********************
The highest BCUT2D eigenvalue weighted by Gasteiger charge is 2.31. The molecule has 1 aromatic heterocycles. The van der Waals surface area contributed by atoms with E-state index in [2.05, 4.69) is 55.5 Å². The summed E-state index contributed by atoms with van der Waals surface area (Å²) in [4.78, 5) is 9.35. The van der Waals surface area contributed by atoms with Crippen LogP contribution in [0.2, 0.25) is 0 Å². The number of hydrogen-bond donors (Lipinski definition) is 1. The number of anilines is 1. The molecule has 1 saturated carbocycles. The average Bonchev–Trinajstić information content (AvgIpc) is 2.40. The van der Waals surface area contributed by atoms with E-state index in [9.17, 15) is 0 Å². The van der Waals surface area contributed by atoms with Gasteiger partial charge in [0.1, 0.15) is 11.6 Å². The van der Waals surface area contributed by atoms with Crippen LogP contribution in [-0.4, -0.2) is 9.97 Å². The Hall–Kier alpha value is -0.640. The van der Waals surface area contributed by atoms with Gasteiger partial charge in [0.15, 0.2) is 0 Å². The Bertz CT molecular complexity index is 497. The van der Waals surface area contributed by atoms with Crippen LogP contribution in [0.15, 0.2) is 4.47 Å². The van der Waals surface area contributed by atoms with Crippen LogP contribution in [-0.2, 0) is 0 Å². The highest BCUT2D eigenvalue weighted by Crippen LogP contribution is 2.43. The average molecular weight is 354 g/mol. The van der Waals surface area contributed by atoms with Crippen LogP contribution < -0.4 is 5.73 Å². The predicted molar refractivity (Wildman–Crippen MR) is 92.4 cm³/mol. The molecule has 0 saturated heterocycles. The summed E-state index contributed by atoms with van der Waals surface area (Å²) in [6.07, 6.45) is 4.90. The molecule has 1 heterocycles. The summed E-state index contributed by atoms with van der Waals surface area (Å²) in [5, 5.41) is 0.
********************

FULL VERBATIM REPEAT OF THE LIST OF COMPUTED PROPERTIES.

The highest BCUT2D eigenvalue weighted by Gasteiger charge is 2.31. The molecule has 1 aromatic heterocycles. The van der Waals surface area contributed by atoms with E-state index in [2.05, 4.69) is 55.5 Å². The summed E-state index contributed by atoms with van der Waals surface area (Å²) in [4.78, 5) is 9.35. The van der Waals surface area contributed by atoms with Crippen LogP contribution in [0.2, 0.25) is 0 Å². The number of hydrogen-bond donors (Lipinski definition) is 1. The number of anilines is 1. The molecule has 1 saturated carbocycles. The average Bonchev–Trinajstić information content (AvgIpc) is 2.40. The van der Waals surface area contributed by atoms with E-state index in [9.17, 15) is 0 Å². The van der Waals surface area contributed by atoms with Gasteiger partial charge in [0.1, 0.15) is 11.6 Å². The van der Waals surface area contributed by atoms with Crippen LogP contribution in [-0.4, -0.2) is 9.97 Å². The Hall–Kier alpha value is -0.640. The van der Waals surface area contributed by atoms with Gasteiger partial charge in [0.15, 0.2) is 0 Å². The Bertz CT molecular complexity index is 497. The van der Waals surface area contributed by atoms with Crippen LogP contribution in [0.15, 0.2) is 4.47 Å². The van der Waals surface area contributed by atoms with Crippen LogP contribution in [-0.2, 0) is 0 Å². The highest BCUT2D eigenvalue weighted by Crippen LogP contribution is 2.43. The average molecular weight is 354 g/mol. The van der Waals surface area contributed by atoms with Crippen LogP contribution < -0.4 is 5.73 Å². The predicted molar refractivity (Wildman–Crippen MR) is 92.4 cm³/mol. The molecule has 0 saturated heterocycles. The summed E-state index contributed by atoms with van der Waals surface area (Å²) in [6.07, 6.45) is 4.90. The molecule has 1 heterocycles. The summed E-state index contributed by atoms with van der Waals surface area (Å²) in [5, 5.41) is 0.